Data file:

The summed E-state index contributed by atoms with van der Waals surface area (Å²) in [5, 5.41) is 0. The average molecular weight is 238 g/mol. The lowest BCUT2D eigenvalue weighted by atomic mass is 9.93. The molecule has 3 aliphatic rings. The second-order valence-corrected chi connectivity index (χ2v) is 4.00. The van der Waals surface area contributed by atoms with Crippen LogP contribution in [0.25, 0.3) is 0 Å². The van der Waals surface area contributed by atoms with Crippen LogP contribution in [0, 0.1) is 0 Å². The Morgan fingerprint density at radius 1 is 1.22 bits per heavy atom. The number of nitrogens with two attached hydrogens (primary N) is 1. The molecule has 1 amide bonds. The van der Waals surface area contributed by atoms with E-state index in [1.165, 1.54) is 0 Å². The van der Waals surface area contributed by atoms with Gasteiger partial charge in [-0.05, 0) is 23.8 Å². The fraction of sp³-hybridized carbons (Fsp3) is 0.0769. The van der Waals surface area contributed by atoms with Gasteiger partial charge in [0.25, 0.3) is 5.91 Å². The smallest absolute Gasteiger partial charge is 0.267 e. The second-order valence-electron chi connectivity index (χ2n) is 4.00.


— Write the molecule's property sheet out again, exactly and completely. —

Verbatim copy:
The summed E-state index contributed by atoms with van der Waals surface area (Å²) in [5, 5.41) is 0. The average molecular weight is 238 g/mol. The lowest BCUT2D eigenvalue weighted by atomic mass is 9.93. The molecule has 3 aliphatic rings. The second-order valence-corrected chi connectivity index (χ2v) is 4.00. The van der Waals surface area contributed by atoms with Crippen LogP contribution in [0.25, 0.3) is 0 Å². The van der Waals surface area contributed by atoms with Crippen LogP contribution in [0, 0.1) is 0 Å². The Morgan fingerprint density at radius 1 is 1.22 bits per heavy atom. The number of nitrogens with two attached hydrogens (primary N) is 1. The molecule has 1 amide bonds. The van der Waals surface area contributed by atoms with E-state index in [1.165, 1.54) is 0 Å². The van der Waals surface area contributed by atoms with Gasteiger partial charge in [-0.05, 0) is 23.8 Å². The fraction of sp³-hybridized carbons (Fsp3) is 0.0769. The van der Waals surface area contributed by atoms with Gasteiger partial charge in [0.25, 0.3) is 5.91 Å². The smallest absolute Gasteiger partial charge is 0.267 e. The second-order valence-electron chi connectivity index (χ2n) is 4.00.